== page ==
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Re: Satellite in eclipse



> I'm going to ask this newbie sort of question...
> since most of the LEO satellites are in orbits of 
> 100 minutes +/-, how can they be in eclipse for 
> more than ~50 minutes.  

They cant, but it is never 50% because the satellite is high, so
it sees over the horizon.  Thus for a 100m orbit, we get about
65 minutes in the sun and about 35 minutes in the dark.

Here is our LESSON LEARNED on PCSAT1.  Its not the "eclilpse"
that kills us, but our inability to charge enough during the 65
minutes to make it through the next 35 min eclipse.  That is why
PCSAT works on every orbit after it has entered the sun.  After
about 20 minutes it has charged up enough to work.  But in the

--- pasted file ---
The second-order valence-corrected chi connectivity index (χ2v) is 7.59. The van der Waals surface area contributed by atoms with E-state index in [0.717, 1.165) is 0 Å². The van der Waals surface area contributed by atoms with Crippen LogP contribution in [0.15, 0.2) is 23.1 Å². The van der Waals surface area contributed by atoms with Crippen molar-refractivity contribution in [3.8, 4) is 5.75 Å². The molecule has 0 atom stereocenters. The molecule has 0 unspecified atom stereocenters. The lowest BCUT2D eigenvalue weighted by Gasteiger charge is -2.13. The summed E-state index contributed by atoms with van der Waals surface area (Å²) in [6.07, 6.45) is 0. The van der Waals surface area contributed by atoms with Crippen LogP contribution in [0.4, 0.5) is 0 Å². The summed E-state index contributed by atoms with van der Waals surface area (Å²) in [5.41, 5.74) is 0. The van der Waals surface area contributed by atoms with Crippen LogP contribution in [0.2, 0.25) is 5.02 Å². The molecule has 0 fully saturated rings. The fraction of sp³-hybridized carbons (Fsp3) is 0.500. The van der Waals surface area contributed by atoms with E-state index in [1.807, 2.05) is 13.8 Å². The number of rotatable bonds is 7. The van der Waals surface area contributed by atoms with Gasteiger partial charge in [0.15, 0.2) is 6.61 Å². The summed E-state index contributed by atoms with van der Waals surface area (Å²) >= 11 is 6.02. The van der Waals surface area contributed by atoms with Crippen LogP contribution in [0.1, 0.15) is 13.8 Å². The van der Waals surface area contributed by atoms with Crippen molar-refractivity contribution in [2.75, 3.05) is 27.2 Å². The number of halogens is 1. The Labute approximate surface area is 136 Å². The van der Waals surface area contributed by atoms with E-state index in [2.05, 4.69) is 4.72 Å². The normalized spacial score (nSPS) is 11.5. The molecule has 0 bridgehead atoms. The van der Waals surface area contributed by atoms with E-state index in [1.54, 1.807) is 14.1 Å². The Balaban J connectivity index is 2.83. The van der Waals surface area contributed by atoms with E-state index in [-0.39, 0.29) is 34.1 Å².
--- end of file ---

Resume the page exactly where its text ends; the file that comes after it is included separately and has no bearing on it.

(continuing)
remaining 45 minutes it cannot accumulate enough charge to then
fully make it through the next 35 minute eclipse.

Thus, it dies 14 times a day, and resets back to the defaults,
which enables back up receiveers and transmitters to assure
recover from the ground.  It is that extra load that prevents
enough charge to make it.  Only 3 times a year when the sun is
right, it can stay up long enough for us to send the command to
turn off the extra receivers and transmitters, then let it
charge up fully, and then it runs fine for a month or so until
something happens and it resets.

Just a lesson learned. *** Make sure you can charge up enough in
ONE pass in the sun, to survive the next eclipse.

Bob, Wb4APR


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